Absolutely radio friendly and I’m proud of that! To become so popular just by using your voice, I think it’s a record. You know, with the face, you just have to be pleasant and a lot is done. Television gives you great notoriety but sometimes without much credit. Radio, on the other hand, is more complex. You have to know how to say things… And anyway, I wasn’t interested in being famous, well-known, having the audience. I liked putting out records! The thrill for me was having a new record in my hands and thinking I was going to put it on the radio!

Today, do you think you have anyone to thank for this journey of yours?
I thank those who gave me the freedom to express myself. I don’t forget Enrico Rovelli who was my first employer who got me working at Radio Music and then at Rolling Stone. Then of course also Claudio Cecchetto who called me to Radio DJ. I was also in conflict with him because I wanted to do more but I must admit that he gave me the confidence. Consider that I was surrounded by giants. Working with Gerry Scotti, Amadeus, Fiorello, Jovanotti, Linus. I had to struggle a bit, find my own way….

But you too have become a giant…so who should thank you for your success?
Huh, a lot of people… but I never asked for anything. I’ve always had this approach to music, of wanting to release songs and just wanting to have the artist’s appreciation in return, I have made many people rich or famous, but I have never asked for anything in return… a ‘thank you’ is enough.

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Among your talents was your ability to create neologisms that have remained in the common language of the Italian people: “Piach”, “Vai Alba, bella lì”, “Ooookey!” and “VaaaaBene!”. Which of these 90s/2000s catchphrases do you still feel on you?
It depends. For some I am Marco Ranzani and that’s it. For others I am the one with the cassette tape. For others, I am the one who discovered Fibra, Article 31, hip hop. I don’t know… there are still all these parts of me. They all belong to me.

Artificial intelligence is already here: how much does it feel like an opportunity, a drive, and how much does it worry you as a speaker, as a jingle creator, as a producer…?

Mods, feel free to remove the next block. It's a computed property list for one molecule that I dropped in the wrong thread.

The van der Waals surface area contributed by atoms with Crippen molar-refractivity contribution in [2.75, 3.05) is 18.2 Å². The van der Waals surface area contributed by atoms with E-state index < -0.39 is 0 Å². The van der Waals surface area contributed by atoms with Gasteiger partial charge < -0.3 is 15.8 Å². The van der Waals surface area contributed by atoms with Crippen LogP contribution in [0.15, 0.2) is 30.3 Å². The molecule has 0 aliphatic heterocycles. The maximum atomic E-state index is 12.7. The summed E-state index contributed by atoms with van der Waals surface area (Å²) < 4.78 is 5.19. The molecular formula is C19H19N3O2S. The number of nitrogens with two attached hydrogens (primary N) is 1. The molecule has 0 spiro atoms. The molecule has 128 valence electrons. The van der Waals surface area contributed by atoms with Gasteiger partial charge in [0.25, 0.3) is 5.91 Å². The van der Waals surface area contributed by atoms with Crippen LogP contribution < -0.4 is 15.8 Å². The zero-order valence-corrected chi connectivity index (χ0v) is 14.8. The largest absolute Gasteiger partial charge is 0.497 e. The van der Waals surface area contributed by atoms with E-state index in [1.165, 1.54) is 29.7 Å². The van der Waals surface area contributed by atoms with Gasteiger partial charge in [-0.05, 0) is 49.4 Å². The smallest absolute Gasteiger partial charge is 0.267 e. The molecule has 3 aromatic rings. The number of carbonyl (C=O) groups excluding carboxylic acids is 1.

Not worried, I am intrigued by what could be done with artificial intelligence. Basically, however, the input must come from the human being. There has to be the intuition, the idea of a human being, but if AI can then help us speed up the work, then great. If, on the other hand, it has to replace some figures, then it is no fun.

For five years, you have been artistic director of M20. What is the strength of this radio station and what is its weakness?
The strong point is me, with all my humility… no just kidding… the strong point is its precise identity. We filled a gap because we didn’t overlap with any other radio stations, except local ones, at the limit.

The weak point is perhaps in the limit we have in national coverage, a point I work on every day. Despite this, M2O is the radio station of the group that has gained the most in terms of listeners, proportionally of course also because Radio DJ is still the mother of us all.

alberto 8But you moved from there….
Some people thought I was crazy when I left there. Radio DJ is an end point for everyone, let’s face it. But DJ went in a direction that was no longer mine, which is right for her, but I had a different nature: I was more connected to music, to a certain kind of world, there you could experiment less, there was too much talk and so I made this choice… and today I tell you more: I should have made it earlier.

In Via Massena, on each floor there is a radio of the group. Which floor do you really feel at home on?
Well, from the whole building. For me it’s a single entity where a lot is shared, from the co-workers to the speakers. Synergy is fundamental between the radio stations in the group. Before, M2O was trolling, initially we needed Radio DJ to make ourselves known, today it’s all reciprocal. We have listeners that DJ does not have and vice versa. From an editorial point of view, we offer a complete package for all age groups.

TV, done. Radio, done. Buildings, done. Theatres, done. Books, done. But aren’t you tired? Don’t you feel like retiring a little? Or do you still have something to do, that will amaze us?
I look for it. Since it’s just as you say, then I look for enthusiasm, new stimuli, be it forum nights or the radio challenge…

After 35 years you’re not tired, in short…
No, not tired. I slowed down, maybe. I have organised myself better. Before, I used to live with this anxiety of working all the time even at weekends, of doing gigs all the time. Now, instead, I have to give up some dates. Everything is much easier. I try to find time for me too. I love normality, simple things… I like going for walks in the countryside. Our work always puts us in the middle of the hustle and bustle, so I like to get away from it all and it helps me regain that enthusiasm.